TREASURIES-U.S. Treasury yields dive as virus variant clouds outlook

11/26/2021 | 12:43am

SYDNEY, Nov 26 (Reuters) - U.S. Treasuries rallied sharply in Asia on Friday as concerns about a new COVID-19 variant drove demand for safe-haven assets and a paring of recent bets on rate hikes through next year.

Two-year yields, a guide to short-term U.S. interest rate expectations, fell 6.7 basis points (bps) to 0.5767% in Tokyo trade, the sharpest drop since March 2020.

Ten-year yields fell 8.2 bps, the sharpest drop since July, to 1.5601% and five year yields fell nearly 9 bps to 1.2565%. Bond yields fall when prices rise.

While the moves in the U.S. government bond market are still within recent ranges, they unwind some bets on higher rates put on this week after the reappointment of Jerome Powell as Federal Reserve chair.

Little is known of the variant, detected in South Africa, Botswana and Hong Kong, but scientists said it could resist vaccines and be very transmissible. It has already prompted Britain to introduce travel restrictions.

"The thinking goes that this increase in COVID could halt the Fed in their tracks as to tightening," said Andrew Brenner, head of international fixed income at NatAlliance Securities.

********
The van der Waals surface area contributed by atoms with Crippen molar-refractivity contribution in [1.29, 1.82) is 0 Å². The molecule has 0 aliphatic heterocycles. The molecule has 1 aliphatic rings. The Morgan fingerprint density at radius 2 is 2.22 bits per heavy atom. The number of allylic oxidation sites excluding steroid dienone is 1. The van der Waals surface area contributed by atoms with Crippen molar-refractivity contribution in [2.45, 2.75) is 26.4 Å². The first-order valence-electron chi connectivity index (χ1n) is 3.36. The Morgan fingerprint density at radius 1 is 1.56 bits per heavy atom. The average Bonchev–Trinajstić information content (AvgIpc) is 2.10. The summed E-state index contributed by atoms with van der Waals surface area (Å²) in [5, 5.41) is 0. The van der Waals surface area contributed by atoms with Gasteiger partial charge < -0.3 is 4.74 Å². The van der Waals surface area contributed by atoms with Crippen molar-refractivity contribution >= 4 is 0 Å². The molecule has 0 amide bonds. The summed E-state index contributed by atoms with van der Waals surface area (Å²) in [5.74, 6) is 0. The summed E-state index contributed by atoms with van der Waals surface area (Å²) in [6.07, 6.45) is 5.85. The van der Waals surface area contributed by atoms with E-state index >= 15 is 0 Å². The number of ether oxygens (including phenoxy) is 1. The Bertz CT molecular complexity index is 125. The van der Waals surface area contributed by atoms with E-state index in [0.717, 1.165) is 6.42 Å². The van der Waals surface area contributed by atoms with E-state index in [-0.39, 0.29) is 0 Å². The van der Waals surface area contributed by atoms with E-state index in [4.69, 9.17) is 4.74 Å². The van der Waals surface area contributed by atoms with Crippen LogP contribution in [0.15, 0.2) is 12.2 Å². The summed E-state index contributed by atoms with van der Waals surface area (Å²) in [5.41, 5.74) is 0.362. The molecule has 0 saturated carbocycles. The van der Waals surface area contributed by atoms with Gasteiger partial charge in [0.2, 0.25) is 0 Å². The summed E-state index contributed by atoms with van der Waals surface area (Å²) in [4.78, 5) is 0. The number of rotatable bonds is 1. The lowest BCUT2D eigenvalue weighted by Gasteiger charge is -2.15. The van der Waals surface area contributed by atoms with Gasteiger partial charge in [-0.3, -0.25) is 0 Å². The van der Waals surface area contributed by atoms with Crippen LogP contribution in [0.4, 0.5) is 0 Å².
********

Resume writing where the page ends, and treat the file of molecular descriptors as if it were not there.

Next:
Long-dated government bonds also extended a rally that had begun before Thanksgiving and flattened the yield curve. Thirty-year yields fell 7 bps on Friday to 1.8969%.

A run of stronger-than-expected U.S. data and traders' belief that Powell was the more hawkish choice for Fed chair among the other options had firmed bets this week that the Fed is likely to raise rates several times next year.

Some of those bets were rolled back on Friday in Asia as Fed funds futures rallied, with the December contract in particular up 9 ticks to 99.37.

"The move today appears to be mainly due to the subdued risk sentiment arising from the revelation of a virus variant," said OCBC Bank rates analyst Frances Cheung.

"We remain of the view that Fed fund futures pricing is not overly aggressive, and some dovish triggers are needed for the market to scale back expectations." (Reporting by Tom Westbrook; Editing by Ana Nicolaci da Costa)

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